Best seafood restaurant at the Jersey Shore. Farm to table at the New Jersey Shore. Fine dining Long beach Island, New Jersey.

LBI sourdough at Black-Eyed Susans. Brion Shreffler

During his winter breaks since becoming the chef de cuisine at Black-Eyed Susans in March of 2012, Miller has indulged his love of snow boarding while working at a resort and has helmed the kitchen at The Lord Baltimore Hotel in Baltimore (October ’13 to May ’14).

Originally from Manahawkin, NJ, Miller got his start in restaurants as a dishwasher while working with his current chef, Chris Sanchez—who co-owns the seasonal Black-Eyed Susans with his wife and manager, Ashley Pellegrino.

This last break between seasons for Black-Eyed Susans held a revelatory moment that led to Miller’s biggest side project yet.

“I tried to take off this winter but I ended up teaching cooking classes at this place called Heirloom Kitchen. I also did R&D, messing around with all sorts of stuff. I started baking bread. I was reading up on bread makers and I stumbled on this old Japanese movie/documentary about these old school salt makers. I was just like holy shit. It was one of those light bulb moments where I was like, I live on the ocean, why don’t I see if I can make salt,” Miller says.

“I started boiling water. I saw that if you boiled it long enough you could start separating the salt. The salt sucks if you just keep boiling it out [though]—it doesn’t crystalize well. It cakes up and holds its mineral deposits. You need to be patient. It needs to be a slow evaporation process. The first part, you’re super quick. I boil it to a 50% reduction as fast as I can. As soon as I hit 50%, I do it as slow as I can,” Miller says.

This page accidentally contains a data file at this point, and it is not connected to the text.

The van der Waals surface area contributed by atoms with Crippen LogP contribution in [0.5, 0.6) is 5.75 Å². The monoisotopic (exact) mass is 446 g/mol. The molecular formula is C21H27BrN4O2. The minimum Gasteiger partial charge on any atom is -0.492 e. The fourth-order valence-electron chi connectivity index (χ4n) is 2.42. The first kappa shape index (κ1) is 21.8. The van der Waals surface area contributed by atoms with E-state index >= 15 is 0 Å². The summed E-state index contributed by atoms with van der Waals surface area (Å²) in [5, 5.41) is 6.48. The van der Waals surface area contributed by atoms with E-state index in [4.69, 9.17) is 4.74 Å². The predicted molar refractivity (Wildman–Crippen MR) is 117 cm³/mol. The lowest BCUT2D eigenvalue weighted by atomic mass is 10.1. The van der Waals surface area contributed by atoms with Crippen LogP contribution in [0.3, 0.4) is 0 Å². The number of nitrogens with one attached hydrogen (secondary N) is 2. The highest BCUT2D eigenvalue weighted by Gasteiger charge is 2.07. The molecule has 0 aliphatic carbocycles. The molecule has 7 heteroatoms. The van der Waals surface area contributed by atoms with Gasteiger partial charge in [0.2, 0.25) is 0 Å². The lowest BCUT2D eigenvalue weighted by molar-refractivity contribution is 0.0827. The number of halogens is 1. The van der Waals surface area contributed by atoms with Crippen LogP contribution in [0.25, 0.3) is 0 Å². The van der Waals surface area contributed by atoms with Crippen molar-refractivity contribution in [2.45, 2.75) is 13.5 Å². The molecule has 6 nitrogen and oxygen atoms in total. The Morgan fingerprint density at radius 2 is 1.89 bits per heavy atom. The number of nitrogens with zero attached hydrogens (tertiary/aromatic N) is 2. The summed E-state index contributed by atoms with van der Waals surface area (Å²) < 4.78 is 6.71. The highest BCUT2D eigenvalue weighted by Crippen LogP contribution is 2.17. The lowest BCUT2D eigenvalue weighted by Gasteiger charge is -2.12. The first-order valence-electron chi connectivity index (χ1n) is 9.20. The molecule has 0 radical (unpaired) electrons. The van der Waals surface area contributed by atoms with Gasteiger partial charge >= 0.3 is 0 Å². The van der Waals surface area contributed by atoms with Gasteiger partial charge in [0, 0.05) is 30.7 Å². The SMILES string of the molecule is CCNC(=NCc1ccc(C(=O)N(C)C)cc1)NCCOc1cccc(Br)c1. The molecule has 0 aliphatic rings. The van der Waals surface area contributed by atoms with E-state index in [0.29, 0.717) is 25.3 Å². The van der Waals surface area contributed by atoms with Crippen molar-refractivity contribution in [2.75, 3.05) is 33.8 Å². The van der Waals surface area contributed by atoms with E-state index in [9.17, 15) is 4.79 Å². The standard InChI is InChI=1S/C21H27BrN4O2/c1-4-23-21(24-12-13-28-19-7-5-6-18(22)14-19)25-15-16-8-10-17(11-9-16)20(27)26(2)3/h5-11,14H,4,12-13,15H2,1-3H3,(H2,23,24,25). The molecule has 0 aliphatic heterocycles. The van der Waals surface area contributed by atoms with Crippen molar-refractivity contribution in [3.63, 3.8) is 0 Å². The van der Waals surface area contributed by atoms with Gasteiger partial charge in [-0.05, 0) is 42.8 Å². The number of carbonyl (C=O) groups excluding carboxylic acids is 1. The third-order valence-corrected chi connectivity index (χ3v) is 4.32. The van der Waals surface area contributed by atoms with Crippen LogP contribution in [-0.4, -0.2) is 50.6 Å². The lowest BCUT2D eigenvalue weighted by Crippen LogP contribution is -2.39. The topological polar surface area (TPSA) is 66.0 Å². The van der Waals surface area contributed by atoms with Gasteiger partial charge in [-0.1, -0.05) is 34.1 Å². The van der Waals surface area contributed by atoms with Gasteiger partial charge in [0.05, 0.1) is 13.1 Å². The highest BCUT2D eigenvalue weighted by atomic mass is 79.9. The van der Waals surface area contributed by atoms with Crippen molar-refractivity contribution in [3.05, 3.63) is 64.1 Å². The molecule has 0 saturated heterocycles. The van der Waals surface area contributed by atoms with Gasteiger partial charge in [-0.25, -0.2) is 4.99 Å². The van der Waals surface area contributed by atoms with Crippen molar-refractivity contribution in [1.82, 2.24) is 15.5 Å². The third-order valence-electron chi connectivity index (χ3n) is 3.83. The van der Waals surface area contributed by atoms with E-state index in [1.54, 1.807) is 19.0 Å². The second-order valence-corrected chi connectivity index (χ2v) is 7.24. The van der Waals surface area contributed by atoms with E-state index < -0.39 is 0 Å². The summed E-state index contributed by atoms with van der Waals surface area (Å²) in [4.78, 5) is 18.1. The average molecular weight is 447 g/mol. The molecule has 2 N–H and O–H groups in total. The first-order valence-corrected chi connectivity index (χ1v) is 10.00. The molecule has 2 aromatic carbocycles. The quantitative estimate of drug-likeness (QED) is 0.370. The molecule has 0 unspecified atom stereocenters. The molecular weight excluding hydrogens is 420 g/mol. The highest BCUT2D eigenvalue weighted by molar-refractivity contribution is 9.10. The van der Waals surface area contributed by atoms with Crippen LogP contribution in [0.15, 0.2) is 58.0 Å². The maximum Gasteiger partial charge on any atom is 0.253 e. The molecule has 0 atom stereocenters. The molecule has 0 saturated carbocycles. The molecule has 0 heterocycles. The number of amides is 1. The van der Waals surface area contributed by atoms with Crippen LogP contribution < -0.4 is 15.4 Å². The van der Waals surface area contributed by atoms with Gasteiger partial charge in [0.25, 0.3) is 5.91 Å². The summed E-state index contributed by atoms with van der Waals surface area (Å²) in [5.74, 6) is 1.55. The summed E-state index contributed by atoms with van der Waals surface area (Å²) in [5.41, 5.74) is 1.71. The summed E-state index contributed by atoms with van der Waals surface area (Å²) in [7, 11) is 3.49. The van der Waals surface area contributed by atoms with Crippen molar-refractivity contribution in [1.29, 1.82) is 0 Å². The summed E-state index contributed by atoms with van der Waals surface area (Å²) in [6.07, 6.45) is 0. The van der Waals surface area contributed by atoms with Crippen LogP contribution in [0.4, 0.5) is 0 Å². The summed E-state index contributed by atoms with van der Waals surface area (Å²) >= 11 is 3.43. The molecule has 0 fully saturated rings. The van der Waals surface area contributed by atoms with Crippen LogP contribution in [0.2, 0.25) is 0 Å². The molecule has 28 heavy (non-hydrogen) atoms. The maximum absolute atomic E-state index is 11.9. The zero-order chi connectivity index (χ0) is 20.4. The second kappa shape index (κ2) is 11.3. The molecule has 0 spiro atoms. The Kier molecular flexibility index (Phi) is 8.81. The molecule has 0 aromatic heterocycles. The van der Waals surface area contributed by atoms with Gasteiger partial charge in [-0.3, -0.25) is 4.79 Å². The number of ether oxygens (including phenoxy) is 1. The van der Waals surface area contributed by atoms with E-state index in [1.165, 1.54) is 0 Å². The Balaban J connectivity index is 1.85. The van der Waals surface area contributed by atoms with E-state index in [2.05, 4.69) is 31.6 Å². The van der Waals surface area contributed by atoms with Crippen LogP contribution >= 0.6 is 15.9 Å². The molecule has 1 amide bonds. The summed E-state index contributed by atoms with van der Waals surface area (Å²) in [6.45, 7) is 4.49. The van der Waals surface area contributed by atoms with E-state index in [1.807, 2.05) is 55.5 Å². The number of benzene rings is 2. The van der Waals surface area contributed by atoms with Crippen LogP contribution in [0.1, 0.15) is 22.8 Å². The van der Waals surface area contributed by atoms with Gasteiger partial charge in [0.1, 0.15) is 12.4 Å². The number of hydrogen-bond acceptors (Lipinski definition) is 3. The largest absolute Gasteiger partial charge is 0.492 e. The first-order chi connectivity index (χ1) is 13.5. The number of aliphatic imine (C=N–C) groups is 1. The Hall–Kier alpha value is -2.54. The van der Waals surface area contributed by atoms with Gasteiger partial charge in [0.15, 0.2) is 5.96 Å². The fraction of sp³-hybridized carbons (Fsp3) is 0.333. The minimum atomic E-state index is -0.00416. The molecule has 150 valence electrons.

So, it’s a quick run through that opening boil, Miller tells me as he separates portions of sourdough that will be baked for the days service. To each breadbasket bundle, he sprinkles an extra bit of flour atop before cutting off another equal size portion with machine like precision.

“I expedite with that opening boil. You cross a certain threshold—26% salinity or in that range—that’s when everything starts crystalizing. You keep it from going above 26% salinity. Seawater averages anywhere from 8-12% depending on temperature and time of year, yada yada yada. It’s in that range and reducing the volume by 50% that brings the salinity into the rough 20’s [percentage-wise] and I go slowly from there. You do it too quickly and everything comes out like table salt or Morton’s iodinized salt. Super fine, it cakes up. It’s not what I’m looking for. I want something that reacts like a kosher salt and is sort of crunchy on the palate like Maldon Salt. I’ve been messing around with [looking to improve upon] Maldon flake salt as well,” he says. “I think I’m going to try to do that as a separate product.”

Across the room, by another bin of sourdough, is a basic food dehydrator he uses to dry out the salt once it’s been extracted.

“If it’s not low and slow, the crystals get messed up,” he reinterates.